In the week since a mob laid siege to the Capitol in a stunning display of violence, police officers in D.C. and beyond have struggled to make sense of what happened. The Jan. 6 attack, which claimed the life of one responding officer and preceded the suicide of another, pitted law enforcement against one of its most loyal allies: Trump supporters.
Gruesome footage shows rioters in MAGA hats brandishing “Stop the Steal” signs and Trump flags dragging an unidentified officer by his helmet and beating him to chants of “Get him!” and “Take him out!” Another video shows the massive crowd crushing a young cop into a metal doorway as he screams and bleeds from his mouth. Brian Sicknick, the slain 15-year veteran of the Capitol Police department, was reportedly bludgeoned in the head with a fire extinguisher.
Inside cops-only message boards and other pro-law enforcement media groups online, police officers are grappling with how a group that usually proclaims “Blue Lives Matter” could turn its wrath on them. Instead of facing the uncomfortable implications of the siege, many are pushing the debunked conspiracy theory that the chaos was orchestrated by anti-fascist activists who disguised themselves in a scheme to make the president and his base look bad.
Other conversations are clear-eyed about who was responsible for the riot — and more sympathetic. “Just heard a report shots fired inside the Capital!! Like the ghetto hopefully the right people get shot!!! 😉” wrote one user on Thee Rant, a web forum popular among far-right current and former members of the New York Police Department.
The online ecosystem for law enforcement officers is shot through with right-wing politics and wild conspiracy theories. While not necessarily representative of mainstream beliefs among the nation’s police, there are already emerging signs that the toxic politics of online spaces like Thee Rant can spill over into real-life action.
At least 13 law enforcement personnel from eight states reportedly attended the riot and are under investigation for their alleged roles in the unrest — including a police chief and an officer wearing a hat with the text, “Trump 2020; Fuck your Feelings.” Many former cops joined the mob, too; a retired Oakland officer who rioted told local media that the insurrectionists would accept the legal consequences of their actions if “the Democrats who committed fraud take the criminal charges of treason.” A former North Miami Beach officer even livestreamed from inside the Capitol, telling his viewers, “The people give the power. And we’re here to take it back.”
Numerous officers who were dispatched to defend the Capitol were also caught on camera shaking rioters’ hands, posing with them for selfies and passively allowing them to bypass police barriers and launch their assault, which was inspired by Trump’s relentless, evidence-free claims that the election was stolen from him through mass voter fraud. The cops’ seemingly friendly demeanor harshly contrasts the brutal force with which American police descended upon racial justice protesters nationwide following the killing of George Floyd.
Police officers’ apparent involvement in last week’s deadly and unlawful insurrection makes clear just how effective the president’s onslaught of disinformation has been at radicalizing people — even members of law enforcement — to try to keep him in power by any means necessary. Some elements of the nation’s police have closely aligned with Trump and embraced anti-democratic conspiracy theories over the rule of law, and to anyone monitoring these online groups, that’s been clear for a long time.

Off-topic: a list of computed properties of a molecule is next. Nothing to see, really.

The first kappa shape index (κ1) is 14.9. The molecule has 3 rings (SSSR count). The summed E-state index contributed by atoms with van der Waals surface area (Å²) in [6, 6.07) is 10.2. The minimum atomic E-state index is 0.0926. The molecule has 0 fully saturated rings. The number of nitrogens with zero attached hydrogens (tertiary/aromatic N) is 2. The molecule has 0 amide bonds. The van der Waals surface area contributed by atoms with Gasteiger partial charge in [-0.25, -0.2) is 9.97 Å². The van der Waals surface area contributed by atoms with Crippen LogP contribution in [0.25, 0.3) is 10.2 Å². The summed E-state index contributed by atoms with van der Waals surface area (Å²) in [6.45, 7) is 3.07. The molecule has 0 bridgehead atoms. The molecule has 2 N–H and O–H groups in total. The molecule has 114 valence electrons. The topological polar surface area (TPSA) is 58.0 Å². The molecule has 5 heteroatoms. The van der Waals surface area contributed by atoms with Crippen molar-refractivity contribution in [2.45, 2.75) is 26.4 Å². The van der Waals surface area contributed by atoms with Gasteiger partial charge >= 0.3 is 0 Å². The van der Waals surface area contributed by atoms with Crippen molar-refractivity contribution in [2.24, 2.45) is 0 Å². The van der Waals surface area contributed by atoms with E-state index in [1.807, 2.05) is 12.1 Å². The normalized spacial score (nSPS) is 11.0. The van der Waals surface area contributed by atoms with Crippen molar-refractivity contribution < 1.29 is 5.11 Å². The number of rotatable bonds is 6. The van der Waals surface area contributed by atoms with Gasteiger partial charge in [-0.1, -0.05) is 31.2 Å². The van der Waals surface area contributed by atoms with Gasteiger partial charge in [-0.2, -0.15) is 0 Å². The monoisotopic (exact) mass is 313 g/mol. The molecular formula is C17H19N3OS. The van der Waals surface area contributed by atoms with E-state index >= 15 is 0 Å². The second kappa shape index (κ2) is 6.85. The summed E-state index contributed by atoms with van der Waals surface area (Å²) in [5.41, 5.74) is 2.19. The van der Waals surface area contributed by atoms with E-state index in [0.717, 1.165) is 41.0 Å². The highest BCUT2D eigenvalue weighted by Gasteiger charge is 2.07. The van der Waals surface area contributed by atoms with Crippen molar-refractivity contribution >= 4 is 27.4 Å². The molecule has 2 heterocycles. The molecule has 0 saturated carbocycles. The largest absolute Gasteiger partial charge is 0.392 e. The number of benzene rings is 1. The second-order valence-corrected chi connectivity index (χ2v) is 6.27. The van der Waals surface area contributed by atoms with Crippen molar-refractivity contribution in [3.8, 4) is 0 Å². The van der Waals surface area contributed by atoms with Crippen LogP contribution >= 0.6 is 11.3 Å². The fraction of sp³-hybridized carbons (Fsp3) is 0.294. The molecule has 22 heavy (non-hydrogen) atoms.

Far-Right Online Echo Chambers
Outside of public scrutiny, numerous online groups exist for members of the law enforcement community where former and current police officers can express their views anonymously and without fear of accountability. These communities often become rife with racism and conspiracy theories.
Thee Rant promotes itself as a place for New York City cops to share their unfiltered opinions and requires members to be current or former officers. This week, the NYPD concluded a two-month investigation in which it discovered that its own top anti-harassment official had posted dozens of racist messages to the forum.
In recent days, many posts on Thee Rant have condoned the riot or promoted baseless conspiracies about the siege on the Capitol. After Capitol Police shot and killed rioter Ashli Babbitt as she attempted to smash through a door in the Capitol building, some posters on Thee Rant declared it the beginning of a revolution.
“That gun shot victim, if a true Trump supporter, just became a martyr to a just cause,” one frequent poster on the site commented. Another proclaimed “The Revolt has begun,” while one post celebrating the attempt to overthrow Biden’s election declared, “now that is Democracy.”
But other threads on Thee Rant tried to disconnect Trump supporters from the chaos and promoted the debunked allegation that “antifa” activists had posed in MAGA attire to carry out an elaborate plot against the president.
“The attack on the Capitol is their reichstag deception,” one poster, whose profile picture featured both a “thin blue line” flag and QAnon banner, commented. Others posted authoritarian fantasies of Trump taking fascist retribution against his opponents, referencing QAnon beliefs of Trump arresting government officials.
“At this point the only way to fight this coup is with another ‘coup.’ Obama purged many of the patriot/warrior types out of the military but Trump must have some idea of which generals he can call on,” one post read. “Do it, Donald. Military tribunals. Use the Public Broadcasting Service (PBS) to run the story 24/7 while the traitors are rounded up.”